f/k/a archives . . . real opinions & real haiku

May 6, 2006

Madeleine, the Georgetown Mafia, and Me

Filed under: pre-06-2006 — David Giacalone @ 5:58 pm

Over the past few days, I’ve been thinking about the remarkable change


in the role of women in the realm of diplomacy and international relations,


since I entered college in 1967, at Georgetown University’s Edmund A. 




My musing was touched off by Madeleine Albright’s appearance on the 


Charlie Rose Show on May 3, 2006 (guest host Andrea Mitchell; $.99


video download from Google.com). Albright was touting her just-released


book, The Mighty and the Almighty: Reflections on America, God and World


Affairs. More musing was sparked yesterday, when I heard that British P.M.


Tony Blair had named Margaret Beckett Britain’s first woman Foreign Secretary


(BBC profile, May 5, 2006).



Albright, the first female U.S. Secretary of State, mentioned that gender did not


seem at all relevant when Condoleeza Rice was named as President Bush’s top 


security advisor, nor when she was elevated to Secretary of State in 2005.  She


then noted that the State Department now had so many women in important staff


and policy positions, who have been educated at Georgetown, that they are called


the “Georgetown Mafia” within the Department. [Albright used the phrase to close


a commencement speech at Georgetown in 1999: “the best of luck and come to


the Foreign Service and join the Georgetown Mafia.”]   



Read on for the tale of how a Georgetown Mafia came about.  Let’s look at


Albright’s path and my own:






In 1963, Madeleine Albright gave birth to twins girls (Anne and Alice) and, in 1967,


her third daughter (Katharine) was born.  For the next eight years, she was very


busy working on a doctorate from Columbia University (awarded in 1976), while


raising her children, serving on the board (and then as the first woman Chairman)


of the Beauvior School and working on the Muskie and Mondale presidential cam-


paigns.  From 1976 to 1978, she served as Chief Legislative Assistant to Senator


Edmund S. Muskie, and then left to take a staff position at the National Security





In 1982, Albright came to Georgetown to teach.  In Madam Secretary : A Memoir


(2003), she explains [at 99 – 100]:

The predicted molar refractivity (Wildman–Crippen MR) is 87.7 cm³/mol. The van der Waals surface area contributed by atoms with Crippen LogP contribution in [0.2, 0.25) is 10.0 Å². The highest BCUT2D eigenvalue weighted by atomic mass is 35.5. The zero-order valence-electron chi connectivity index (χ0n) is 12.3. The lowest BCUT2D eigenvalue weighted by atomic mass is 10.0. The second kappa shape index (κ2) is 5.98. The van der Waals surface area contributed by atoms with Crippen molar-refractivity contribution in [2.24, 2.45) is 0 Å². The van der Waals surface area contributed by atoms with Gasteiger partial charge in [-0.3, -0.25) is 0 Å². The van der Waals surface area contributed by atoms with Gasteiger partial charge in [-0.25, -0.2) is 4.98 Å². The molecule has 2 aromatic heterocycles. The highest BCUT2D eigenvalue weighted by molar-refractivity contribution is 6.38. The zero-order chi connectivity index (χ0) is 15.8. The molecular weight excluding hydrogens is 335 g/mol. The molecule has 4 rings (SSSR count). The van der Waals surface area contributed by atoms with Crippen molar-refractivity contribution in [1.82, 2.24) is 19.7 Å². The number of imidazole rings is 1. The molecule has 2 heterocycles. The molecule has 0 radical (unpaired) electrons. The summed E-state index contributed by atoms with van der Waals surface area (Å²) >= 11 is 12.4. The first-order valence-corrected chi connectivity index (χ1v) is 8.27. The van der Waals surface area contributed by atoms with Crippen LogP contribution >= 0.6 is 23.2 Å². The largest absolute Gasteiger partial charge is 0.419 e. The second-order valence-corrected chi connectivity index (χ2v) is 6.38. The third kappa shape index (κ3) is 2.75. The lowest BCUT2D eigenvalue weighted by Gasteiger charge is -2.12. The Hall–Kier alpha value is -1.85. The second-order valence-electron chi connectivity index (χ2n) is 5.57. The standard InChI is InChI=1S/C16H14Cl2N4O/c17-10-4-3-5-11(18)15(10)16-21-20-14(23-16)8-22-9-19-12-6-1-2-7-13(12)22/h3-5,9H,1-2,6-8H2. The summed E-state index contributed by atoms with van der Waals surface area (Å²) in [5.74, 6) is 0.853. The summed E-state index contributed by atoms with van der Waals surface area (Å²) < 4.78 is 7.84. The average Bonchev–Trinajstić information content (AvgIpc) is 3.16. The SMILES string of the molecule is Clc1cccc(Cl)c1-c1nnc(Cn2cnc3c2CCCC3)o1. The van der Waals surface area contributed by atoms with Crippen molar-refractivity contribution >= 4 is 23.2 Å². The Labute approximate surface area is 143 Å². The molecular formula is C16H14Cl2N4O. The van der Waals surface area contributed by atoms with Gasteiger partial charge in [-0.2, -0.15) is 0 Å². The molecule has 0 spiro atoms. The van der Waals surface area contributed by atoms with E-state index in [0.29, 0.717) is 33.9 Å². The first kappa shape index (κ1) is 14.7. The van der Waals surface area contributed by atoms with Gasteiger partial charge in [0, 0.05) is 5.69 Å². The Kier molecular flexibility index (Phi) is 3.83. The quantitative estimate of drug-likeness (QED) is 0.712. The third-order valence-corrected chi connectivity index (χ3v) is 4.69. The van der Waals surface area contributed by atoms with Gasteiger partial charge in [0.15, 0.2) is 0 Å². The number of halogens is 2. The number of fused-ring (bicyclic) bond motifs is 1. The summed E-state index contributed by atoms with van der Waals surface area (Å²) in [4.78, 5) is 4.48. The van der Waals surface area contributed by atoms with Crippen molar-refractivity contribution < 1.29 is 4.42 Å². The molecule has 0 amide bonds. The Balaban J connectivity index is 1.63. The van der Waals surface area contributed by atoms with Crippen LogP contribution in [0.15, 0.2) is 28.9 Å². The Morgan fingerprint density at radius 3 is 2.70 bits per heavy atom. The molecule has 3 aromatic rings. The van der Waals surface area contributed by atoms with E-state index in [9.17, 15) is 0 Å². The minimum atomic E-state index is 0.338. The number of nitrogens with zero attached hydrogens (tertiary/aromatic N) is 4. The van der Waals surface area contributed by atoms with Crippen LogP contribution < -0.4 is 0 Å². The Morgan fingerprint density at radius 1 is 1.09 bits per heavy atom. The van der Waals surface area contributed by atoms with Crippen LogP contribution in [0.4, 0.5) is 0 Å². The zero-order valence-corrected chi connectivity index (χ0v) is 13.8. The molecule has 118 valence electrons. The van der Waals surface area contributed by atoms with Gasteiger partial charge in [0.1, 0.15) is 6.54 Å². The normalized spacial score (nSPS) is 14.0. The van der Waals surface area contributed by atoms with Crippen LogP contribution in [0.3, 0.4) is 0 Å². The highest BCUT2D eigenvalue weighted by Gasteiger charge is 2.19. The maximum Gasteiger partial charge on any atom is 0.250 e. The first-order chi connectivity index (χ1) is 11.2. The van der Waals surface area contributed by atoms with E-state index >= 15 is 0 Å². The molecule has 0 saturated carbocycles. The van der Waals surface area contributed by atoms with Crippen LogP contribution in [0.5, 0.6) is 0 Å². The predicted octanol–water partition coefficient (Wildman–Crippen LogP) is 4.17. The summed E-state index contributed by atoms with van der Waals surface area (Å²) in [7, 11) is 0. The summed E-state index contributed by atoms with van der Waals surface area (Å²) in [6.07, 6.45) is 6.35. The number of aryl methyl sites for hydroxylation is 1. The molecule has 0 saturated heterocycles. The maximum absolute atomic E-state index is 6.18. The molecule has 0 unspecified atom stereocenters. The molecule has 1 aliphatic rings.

“My charge at Georgetown was threefold: teach, create the Donner
women’s program [established “to encourage women to enter interna-
tional relations”], and serve as a role model for the young women there.
I believed that if women were to compete with men in the international
arena, they needed to receive an education that prepared them for every
challenge, including those no woman had faced before.”


In contrast, here’s my tale for the same time period:


1963 – 1967  newspaper carrier, high school student
1967 to 1971  student at GU School of Foreign Service
1973 – 1976  law student
thereafter — practiced law for 20 years, with no international
                relations subject matter;
currently — occasionally offer amateur punditry on international
                affairs issues; still wish there were more women around


Back to the issue of gender and international affairs:  When I headed off to


Washington, D.C., in early September, 1967, I had all the usual hopes and


worries of a college freshman.  One thing seemed strange about the SFS:


only 20 of the 220 freshman were female.  For a guy who was shy in the


dating depatment that was not a good sign.


             dagosan 1971


Things moved rapidly at that time.  With the Vietnam War becoming a very


hotly disputed issue, many classmates found ourselves disillusioned with the


whole notion of — in the words of the SFS catalogue — “promoting and protecting


the nation’s international interests” through foreign service.  (see Washington Post,


“GU Foreign Service School Seeks Identity,” March 24, 1970, which noted a 21


percent drop in applications to SFS in the past year, and quoted an idealist 21-year–


old chap named David Giacalone, who decried the School “making us agents of Amer-


ican foreign and economic policy” and hoped SFS graduates could go out into the


international realm as “world citizens.”)



Several agitators (on a rather conservative and apathetic campus) started to 


seek more student input in course requirements and content.  My own inter-


est in broadening the notion of “international service” led me to run for the very


first elected student seat on the SFS Executive Committee, which was the School’s


policy-making board. [The first student on the Committee had been appointed the